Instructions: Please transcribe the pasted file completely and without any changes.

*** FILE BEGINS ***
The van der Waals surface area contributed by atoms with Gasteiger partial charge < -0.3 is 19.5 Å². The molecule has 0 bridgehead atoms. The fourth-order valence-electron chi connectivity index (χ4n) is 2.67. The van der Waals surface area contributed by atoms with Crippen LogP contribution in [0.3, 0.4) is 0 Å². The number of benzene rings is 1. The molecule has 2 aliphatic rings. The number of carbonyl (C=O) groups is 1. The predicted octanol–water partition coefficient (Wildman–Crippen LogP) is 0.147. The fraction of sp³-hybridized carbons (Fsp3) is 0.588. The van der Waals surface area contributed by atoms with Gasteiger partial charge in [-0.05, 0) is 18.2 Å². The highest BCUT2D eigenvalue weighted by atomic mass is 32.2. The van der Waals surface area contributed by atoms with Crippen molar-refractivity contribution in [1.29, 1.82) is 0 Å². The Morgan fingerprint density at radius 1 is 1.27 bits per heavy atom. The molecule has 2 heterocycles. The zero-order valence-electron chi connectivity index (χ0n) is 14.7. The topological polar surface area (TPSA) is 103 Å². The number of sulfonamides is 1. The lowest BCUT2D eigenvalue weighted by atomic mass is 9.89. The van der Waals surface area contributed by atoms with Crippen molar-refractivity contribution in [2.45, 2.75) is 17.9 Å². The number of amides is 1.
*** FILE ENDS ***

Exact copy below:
The van der Waals surface area contributed by atoms with Gasteiger partial charge < -0.3 is 19.5 Å². The molecule has 0 bridgehead atoms. The fourth-order valence-electron chi connectivity index (χ4n) is 2.67. The van der Waals surface area contributed by atoms with Crippen LogP contribution in [0.3, 0.4) is 0 Å². The number of benzene rings is 1. The molecule has 2 aliphatic rings. The number of carbonyl (C=O) groups is 1. The predicted octanol–water partition coefficient (Wildman–Crippen LogP) is 0.147. The fraction of sp³-hybridized carbons (Fsp3) is 0.588. The van der Waals surface area contributed by atoms with Gasteiger partial charge in [-0.05, 0) is 18.2 Å². The highest BCUT2D eigenvalue weighted by atomic mass is 32.2. The van der Waals surface area contributed by atoms with Crippen molar-refractivity contribution in [1.29, 1.82) is 0 Å². The Morgan fingerprint density at radius 1 is 1.27 bits per heavy atom. The molecule has 2 heterocycles. The zero-order valence-electron chi connectivity index (χ0n) is 14.7. The topological polar surface area (TPSA) is 103 Å². The number of sulfonamides is 1. The lowest BCUT2D eigenvalue weighted by atomic mass is 9.89. The van der Waals surface area contributed by atoms with Crippen molar-refractivity contribution in [2.45, 2.75) is 17.9 Å². The number of amides is 1.